The talk next week - and there will be plenty of it because the league programme takes a rest until October 18th for the international games - will be about Madrid's first loss coinciding with Ronaldo's absence, due to an injured ankle sustained in midweek against Marseille. It would be a mistaken analysis, largely because the game was all about Sevilla, and their title credentials. The idea that they are weaker away from home has some substance in general terms, but there is little evidence to suggest so far that this is true in terms of this season. They lost their opening match at Valencia, true, but since then they have won each time on their travels. And to think that certain sections of the press were calling for Manuel Jimenez's head after that opening game.

Madrid will recover, and may even learn something from the defeat. The problem, apart from Navas, was that the midfield had invention but lacked pace. On the back-foot, it was always going to be up to Pepe to clean things up, with ex-Sevilla darling Ramos gone a-roaming. Going forward they looked good, but couldn't quite make the final pass tell.

Over at Barcelona, where internal espionage and president Joan Laporta's future political ambitions have been making the news and obscuring the excellence of the men on the pitch, the game against plucky Almería - never an easy side to play - would have also been of interest to those seeking to find some cracks in the edifice, some hope for the lesser mortals of the league to cling onto. But the principal attraction of the game from the press' point of view was the fact that Hugo Sánchez, now Almería's manager, was returning to the Camp Nou for the first time since retiring as a player in 1998.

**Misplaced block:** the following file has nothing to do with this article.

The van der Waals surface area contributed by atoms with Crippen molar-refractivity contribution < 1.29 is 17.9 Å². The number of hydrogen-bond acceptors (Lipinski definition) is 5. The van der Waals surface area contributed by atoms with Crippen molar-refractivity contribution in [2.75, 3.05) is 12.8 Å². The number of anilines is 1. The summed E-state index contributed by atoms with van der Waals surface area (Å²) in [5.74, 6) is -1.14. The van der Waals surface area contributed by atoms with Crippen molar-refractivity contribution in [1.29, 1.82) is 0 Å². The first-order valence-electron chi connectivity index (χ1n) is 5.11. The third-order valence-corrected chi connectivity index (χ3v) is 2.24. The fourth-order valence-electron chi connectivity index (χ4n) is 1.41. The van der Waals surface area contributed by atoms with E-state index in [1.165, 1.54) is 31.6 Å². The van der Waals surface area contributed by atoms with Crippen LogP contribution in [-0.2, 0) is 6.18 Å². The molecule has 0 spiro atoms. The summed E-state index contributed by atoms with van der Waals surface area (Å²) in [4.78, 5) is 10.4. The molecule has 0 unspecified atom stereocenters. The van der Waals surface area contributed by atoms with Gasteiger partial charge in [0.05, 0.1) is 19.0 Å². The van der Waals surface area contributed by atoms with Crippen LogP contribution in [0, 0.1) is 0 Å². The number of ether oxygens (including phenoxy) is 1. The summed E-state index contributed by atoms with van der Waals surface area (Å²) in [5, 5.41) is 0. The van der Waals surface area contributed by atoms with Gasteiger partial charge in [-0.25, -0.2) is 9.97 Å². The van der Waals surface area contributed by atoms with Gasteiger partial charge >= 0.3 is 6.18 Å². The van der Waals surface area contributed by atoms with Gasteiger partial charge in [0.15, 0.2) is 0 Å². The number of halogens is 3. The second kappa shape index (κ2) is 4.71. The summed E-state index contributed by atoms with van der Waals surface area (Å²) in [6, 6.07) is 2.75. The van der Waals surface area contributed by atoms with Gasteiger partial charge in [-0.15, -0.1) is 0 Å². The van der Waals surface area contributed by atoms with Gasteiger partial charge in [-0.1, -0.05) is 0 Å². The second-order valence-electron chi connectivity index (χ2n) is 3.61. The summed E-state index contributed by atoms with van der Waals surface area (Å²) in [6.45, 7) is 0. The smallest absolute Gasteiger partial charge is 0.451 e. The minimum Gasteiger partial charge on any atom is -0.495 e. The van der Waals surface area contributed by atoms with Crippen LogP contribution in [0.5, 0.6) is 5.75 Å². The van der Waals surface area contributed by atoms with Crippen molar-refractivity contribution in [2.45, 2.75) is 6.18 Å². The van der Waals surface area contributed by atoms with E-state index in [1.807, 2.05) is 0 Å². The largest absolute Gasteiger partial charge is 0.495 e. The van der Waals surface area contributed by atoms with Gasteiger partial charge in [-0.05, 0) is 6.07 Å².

In truth he left Spanish shores in 1994 after a season with Rayo Vallecano (even then he scored 16 goals for them), but there have been few players in the history of the Spanish league so despised by the Camp Nou regulars as the somersaulting Mexican. He scored 13 times in 19 games against them, and of course always tended to rather over-celebrate matters. He wasn't massively popular in any stadium apart from the Bernabéu, and even there he put several noses out of joint with his famous dismissal of his colleagues - the famous 'Quinta del Buitre' consisting of Butragueño, Michel and company. Annoyed by all the attention they were receiving, Sánchez announced that he was forming a new 'quinta' (squadron, column) - 'La Quinta de los machos'. The suggestion that five of his team-mates were namby-pambies caused outrage that even his scoring exploits failed to smooth over.

No matter. The 38 league goals he scored for Real Madrid in 1990 remains a record (tied with Zarra), but destiny could have acted otherwise. When Maradona left Barça for Italy, Barcelona's president Nuñez fancied Sánchez as his replacement, but Terry Venables, suspicious of the Mexican's nature, went for Steve Archibald instead. The Scot did just fine, but Sanchez did rather better.